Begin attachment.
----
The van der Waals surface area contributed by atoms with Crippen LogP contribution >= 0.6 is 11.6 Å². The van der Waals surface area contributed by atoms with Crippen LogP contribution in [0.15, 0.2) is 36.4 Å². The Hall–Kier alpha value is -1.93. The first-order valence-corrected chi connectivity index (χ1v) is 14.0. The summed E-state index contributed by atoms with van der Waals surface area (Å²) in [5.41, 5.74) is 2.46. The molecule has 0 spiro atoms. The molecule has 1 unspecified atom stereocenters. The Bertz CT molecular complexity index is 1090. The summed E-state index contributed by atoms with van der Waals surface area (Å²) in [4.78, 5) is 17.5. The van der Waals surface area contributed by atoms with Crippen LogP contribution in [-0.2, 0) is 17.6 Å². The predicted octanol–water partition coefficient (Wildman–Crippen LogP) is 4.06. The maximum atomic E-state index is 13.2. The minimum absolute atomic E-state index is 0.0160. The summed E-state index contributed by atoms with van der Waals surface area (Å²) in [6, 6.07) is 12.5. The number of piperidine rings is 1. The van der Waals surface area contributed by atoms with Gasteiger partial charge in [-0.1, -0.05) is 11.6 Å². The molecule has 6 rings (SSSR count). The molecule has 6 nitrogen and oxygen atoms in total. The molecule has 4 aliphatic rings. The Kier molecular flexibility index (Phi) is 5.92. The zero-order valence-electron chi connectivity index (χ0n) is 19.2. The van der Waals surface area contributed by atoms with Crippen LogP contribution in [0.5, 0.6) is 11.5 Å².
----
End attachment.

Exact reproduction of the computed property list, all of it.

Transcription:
The van der Waals surface area contributed by atoms with Crippen LogP contribution >= 0.6 is 11.6 Å². The van der Waals surface area contributed by atoms with Crippen LogP contribution in [0.15, 0.2) is 36.4 Å². The Hall–Kier alpha value is -1.93. The first-order valence-corrected chi connectivity index (χ1v) is 14.0. The summed E-state index contributed by atoms with van der Waals surface area (Å²) in [5.41, 5.74) is 2.46. The molecule has 0 spiro atoms. The molecule has 1 unspecified atom stereocenters. The Bertz CT molecular complexity index is 1090. The summed E-state index contributed by atoms with van der Waals surface area (Å²) in [4.78, 5) is 17.5. The van der Waals surface area contributed by atoms with Crippen LogP contribution in [-0.2, 0) is 17.6 Å². The predicted octanol–water partition coefficient (Wildman–Crippen LogP) is 4.06. The maximum atomic E-state index is 13.2. The minimum absolute atomic E-state index is 0.0160. The summed E-state index contributed by atoms with van der Waals surface area (Å²) in [6, 6.07) is 12.5. The number of piperidine rings is 1. The van der Waals surface area contributed by atoms with Gasteiger partial charge in [-0.1, -0.05) is 11.6 Å². The molecule has 6 rings (SSSR count). The molecule has 6 nitrogen and oxygen atoms in total. The molecule has 4 aliphatic rings. The Kier molecular flexibility index (Phi) is 5.92. The zero-order valence-electron chi connectivity index (χ0n) is 19.2. The van der Waals surface area contributed by atoms with Crippen LogP contribution in [0.5, 0.6) is 11.5 Å².